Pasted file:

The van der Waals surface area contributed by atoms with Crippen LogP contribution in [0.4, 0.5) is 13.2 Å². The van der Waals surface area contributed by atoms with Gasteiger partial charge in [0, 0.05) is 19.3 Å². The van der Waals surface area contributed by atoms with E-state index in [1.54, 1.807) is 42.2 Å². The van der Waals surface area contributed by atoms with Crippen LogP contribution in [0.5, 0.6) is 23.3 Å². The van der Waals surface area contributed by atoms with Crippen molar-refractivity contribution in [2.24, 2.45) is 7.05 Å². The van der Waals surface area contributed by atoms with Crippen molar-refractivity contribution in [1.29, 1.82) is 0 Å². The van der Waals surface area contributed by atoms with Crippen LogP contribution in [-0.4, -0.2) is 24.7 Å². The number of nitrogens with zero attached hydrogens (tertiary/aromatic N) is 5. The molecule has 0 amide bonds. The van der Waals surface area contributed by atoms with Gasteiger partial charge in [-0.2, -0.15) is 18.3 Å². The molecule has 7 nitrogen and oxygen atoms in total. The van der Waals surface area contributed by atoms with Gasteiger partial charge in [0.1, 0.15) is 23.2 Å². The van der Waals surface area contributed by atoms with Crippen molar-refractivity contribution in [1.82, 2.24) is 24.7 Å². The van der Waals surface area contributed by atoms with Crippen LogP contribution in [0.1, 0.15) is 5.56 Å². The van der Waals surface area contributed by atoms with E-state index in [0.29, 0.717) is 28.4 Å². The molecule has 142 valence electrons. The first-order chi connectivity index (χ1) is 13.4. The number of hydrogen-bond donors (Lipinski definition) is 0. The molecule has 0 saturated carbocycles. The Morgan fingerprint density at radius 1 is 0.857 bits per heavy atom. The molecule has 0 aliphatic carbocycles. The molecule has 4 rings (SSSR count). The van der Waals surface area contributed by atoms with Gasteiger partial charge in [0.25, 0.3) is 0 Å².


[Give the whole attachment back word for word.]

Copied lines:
The van der Waals surface area contributed by atoms with Crippen LogP contribution in [0.4, 0.5) is 13.2 Å². The van der Waals surface area contributed by atoms with Gasteiger partial charge in [0, 0.05) is 19.3 Å². The van der Waals surface area contributed by atoms with E-state index in [1.54, 1.807) is 42.2 Å². The van der Waals surface area contributed by atoms with Crippen LogP contribution in [0.5, 0.6) is 23.3 Å². The van der Waals surface area contributed by atoms with Crippen molar-refractivity contribution in [2.24, 2.45) is 7.05 Å². The van der Waals surface area contributed by atoms with Crippen molar-refractivity contribution in [1.29, 1.82) is 0 Å². The van der Waals surface area contributed by atoms with Crippen LogP contribution in [-0.4, -0.2) is 24.7 Å². The number of nitrogens with zero attached hydrogens (tertiary/aromatic N) is 5. The molecule has 0 amide bonds. The van der Waals surface area contributed by atoms with Gasteiger partial charge in [-0.2, -0.15) is 18.3 Å². The molecule has 7 nitrogen and oxygen atoms in total. The van der Waals surface area contributed by atoms with Gasteiger partial charge in [0.1, 0.15) is 23.2 Å². The van der Waals surface area contributed by atoms with Crippen molar-refractivity contribution in [1.82, 2.24) is 24.7 Å². The van der Waals surface area contributed by atoms with Crippen LogP contribution in [0.1, 0.15) is 5.56 Å². The van der Waals surface area contributed by atoms with E-state index in [0.29, 0.717) is 28.4 Å². The molecule has 142 valence electrons. The first-order chi connectivity index (χ1) is 13.4. The number of hydrogen-bond donors (Lipinski definition) is 0. The molecule has 0 saturated carbocycles. The Morgan fingerprint density at radius 1 is 0.857 bits per heavy atom. The molecule has 0 aliphatic carbocycles. The molecule has 4 rings (SSSR count). The van der Waals surface area contributed by atoms with Gasteiger partial charge in [0.25, 0.3) is 0 Å².